I have attended a law school class in the past.  I have taken tours of law schools.  I think I happen to have a few of the most successful friends I could have that have been through law school, and therefore my pool for observation is skewed, but I understand the risks, and I have been weighing them for years.  And, I will shamefully admit that being from that same pool enhances my confidence a bit.  I have talked to very successful people, as well as friends who say it's a waste of time.  As with anything, experiences are what you make them, and experiences are different for each person.  Again, life is full of unexpected things and so much that we cannot plan for.  I took the LSAT in 2003 or 2004.  I have to take it again because my score is expired, and of course I hope to improve upon that score the 2nd time around.  I have been thinking about this for a very long time. 

You are so right, my friendly commenter.  There is a boat load of stuff to think about; and I do.  I try.  There is so much I don't know and can't know.  So, I do my best with what I do know, and in the end, follow my instincts.  What more can I do?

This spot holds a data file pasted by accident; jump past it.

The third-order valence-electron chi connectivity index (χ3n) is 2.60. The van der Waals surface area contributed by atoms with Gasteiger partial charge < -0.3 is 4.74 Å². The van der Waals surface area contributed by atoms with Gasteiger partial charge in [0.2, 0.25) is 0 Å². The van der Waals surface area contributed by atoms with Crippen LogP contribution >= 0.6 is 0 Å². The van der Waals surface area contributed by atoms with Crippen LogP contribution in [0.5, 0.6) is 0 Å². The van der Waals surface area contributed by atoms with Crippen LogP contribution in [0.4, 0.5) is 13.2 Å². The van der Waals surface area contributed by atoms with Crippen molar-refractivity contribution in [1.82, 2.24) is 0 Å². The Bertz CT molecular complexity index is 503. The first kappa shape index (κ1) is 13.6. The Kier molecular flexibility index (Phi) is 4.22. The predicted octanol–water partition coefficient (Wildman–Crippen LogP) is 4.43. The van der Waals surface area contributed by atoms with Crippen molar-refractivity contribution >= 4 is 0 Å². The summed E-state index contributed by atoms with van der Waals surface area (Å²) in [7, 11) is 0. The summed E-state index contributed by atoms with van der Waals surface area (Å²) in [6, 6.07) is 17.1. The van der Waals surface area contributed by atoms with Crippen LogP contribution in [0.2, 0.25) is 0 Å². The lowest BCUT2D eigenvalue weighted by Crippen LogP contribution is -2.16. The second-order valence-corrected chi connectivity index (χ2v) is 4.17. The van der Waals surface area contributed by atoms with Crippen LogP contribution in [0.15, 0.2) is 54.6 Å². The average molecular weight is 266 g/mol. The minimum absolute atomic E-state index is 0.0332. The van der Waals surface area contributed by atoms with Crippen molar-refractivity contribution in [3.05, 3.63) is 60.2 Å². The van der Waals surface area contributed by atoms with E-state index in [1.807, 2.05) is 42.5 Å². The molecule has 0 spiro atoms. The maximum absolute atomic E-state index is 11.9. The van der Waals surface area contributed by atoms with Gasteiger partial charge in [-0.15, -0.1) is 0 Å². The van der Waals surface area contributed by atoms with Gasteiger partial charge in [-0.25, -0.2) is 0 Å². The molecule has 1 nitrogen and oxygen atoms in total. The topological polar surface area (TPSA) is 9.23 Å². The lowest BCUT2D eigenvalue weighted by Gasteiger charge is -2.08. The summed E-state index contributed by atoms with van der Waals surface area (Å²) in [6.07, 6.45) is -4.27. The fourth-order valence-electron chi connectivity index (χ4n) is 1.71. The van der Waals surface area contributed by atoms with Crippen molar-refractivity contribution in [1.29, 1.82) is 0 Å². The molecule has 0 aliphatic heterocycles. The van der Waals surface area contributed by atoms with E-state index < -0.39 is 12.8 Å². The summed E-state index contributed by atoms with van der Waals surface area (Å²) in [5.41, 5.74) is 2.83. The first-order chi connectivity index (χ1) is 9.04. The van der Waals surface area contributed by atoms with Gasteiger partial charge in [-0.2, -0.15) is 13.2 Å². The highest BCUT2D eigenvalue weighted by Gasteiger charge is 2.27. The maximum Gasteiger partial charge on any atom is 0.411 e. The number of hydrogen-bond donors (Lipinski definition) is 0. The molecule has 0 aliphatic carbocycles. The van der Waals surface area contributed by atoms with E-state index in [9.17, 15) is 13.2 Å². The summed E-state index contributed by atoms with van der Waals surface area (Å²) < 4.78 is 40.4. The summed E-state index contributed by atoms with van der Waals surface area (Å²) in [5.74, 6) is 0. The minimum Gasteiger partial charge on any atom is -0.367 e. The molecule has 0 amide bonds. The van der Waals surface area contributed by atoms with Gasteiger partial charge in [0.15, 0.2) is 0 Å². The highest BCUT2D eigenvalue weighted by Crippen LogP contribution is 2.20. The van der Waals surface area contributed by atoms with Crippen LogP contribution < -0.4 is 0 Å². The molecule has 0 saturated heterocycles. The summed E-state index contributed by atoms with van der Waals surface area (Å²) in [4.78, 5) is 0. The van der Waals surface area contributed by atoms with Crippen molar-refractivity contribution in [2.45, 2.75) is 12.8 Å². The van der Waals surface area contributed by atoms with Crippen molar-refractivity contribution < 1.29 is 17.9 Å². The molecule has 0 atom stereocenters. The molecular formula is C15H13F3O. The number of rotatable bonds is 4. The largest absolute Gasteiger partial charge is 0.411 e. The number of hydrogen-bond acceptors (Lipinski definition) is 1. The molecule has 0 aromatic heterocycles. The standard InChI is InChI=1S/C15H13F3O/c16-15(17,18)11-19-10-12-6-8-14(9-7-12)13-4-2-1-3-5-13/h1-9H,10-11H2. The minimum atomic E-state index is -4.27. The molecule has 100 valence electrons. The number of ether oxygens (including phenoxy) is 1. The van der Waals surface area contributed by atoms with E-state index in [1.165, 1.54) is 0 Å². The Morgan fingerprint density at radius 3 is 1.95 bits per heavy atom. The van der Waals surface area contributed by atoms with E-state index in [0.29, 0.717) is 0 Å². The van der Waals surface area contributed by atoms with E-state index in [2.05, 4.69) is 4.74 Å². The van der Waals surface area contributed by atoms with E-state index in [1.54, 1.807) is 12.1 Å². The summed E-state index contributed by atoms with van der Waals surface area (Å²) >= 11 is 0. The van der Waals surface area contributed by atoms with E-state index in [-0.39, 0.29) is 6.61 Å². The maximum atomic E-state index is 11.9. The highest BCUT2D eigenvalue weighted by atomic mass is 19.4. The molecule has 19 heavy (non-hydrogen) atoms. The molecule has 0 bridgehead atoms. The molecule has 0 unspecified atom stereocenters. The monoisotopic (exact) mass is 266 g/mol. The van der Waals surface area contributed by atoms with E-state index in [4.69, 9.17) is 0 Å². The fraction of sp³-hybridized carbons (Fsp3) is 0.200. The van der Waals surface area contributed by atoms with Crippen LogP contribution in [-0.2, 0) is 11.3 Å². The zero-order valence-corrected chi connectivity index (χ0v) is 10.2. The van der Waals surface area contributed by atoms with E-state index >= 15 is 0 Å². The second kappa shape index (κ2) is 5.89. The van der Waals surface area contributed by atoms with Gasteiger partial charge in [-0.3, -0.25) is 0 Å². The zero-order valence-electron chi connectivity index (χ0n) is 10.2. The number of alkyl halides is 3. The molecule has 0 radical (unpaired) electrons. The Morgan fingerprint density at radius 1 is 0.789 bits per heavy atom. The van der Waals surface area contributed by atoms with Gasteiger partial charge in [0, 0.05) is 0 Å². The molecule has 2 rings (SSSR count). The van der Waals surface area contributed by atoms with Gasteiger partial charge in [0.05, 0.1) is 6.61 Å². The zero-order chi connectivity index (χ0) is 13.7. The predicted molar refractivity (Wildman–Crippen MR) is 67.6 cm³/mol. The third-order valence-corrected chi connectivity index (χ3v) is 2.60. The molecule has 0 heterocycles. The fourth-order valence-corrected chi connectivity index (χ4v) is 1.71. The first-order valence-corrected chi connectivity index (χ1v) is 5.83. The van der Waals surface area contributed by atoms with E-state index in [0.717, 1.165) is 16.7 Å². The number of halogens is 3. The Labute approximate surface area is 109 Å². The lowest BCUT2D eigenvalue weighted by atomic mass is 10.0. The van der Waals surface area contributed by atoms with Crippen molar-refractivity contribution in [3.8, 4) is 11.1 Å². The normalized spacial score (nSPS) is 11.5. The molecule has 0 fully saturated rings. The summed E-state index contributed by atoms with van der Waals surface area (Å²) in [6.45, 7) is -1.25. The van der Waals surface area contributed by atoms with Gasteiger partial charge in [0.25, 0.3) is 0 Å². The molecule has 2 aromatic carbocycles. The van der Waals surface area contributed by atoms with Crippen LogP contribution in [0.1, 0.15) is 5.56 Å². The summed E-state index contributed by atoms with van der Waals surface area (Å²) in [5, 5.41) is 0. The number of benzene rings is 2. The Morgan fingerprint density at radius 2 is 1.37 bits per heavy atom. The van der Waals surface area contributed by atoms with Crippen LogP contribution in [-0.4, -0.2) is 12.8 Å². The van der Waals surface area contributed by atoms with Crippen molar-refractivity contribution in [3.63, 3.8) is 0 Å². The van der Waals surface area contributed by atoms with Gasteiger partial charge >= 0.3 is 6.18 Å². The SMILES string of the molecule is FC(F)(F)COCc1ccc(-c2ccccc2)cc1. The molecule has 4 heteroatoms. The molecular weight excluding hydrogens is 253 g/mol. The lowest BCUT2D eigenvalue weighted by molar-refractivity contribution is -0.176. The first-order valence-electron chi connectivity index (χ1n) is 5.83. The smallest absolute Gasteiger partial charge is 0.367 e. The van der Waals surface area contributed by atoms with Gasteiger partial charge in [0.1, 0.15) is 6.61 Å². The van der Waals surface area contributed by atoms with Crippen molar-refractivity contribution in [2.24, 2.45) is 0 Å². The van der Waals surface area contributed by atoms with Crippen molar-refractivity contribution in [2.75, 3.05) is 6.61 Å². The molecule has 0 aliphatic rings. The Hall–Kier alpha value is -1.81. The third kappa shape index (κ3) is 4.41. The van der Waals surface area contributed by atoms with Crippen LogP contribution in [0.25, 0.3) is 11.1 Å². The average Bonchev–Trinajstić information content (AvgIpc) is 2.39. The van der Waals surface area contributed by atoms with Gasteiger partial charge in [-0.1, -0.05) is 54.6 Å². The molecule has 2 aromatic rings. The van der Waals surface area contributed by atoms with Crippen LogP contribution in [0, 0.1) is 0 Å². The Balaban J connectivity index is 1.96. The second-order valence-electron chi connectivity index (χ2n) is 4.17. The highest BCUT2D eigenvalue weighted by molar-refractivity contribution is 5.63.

Thank you for your caring words.

From Japan,

1 comment:

sylvain said...

If it is truly what you desire, I say go for it!

I am in a similar process right now and I will know in less than 2 months if I am accepted at University, which will mean no time for myself for the next 4years (minimum), student loans, working every time I am not at school, tons of homework and stuff to do for school, some sleep after spending time with family/friends, but it will also mean that I will be working to achieve my biggest dream.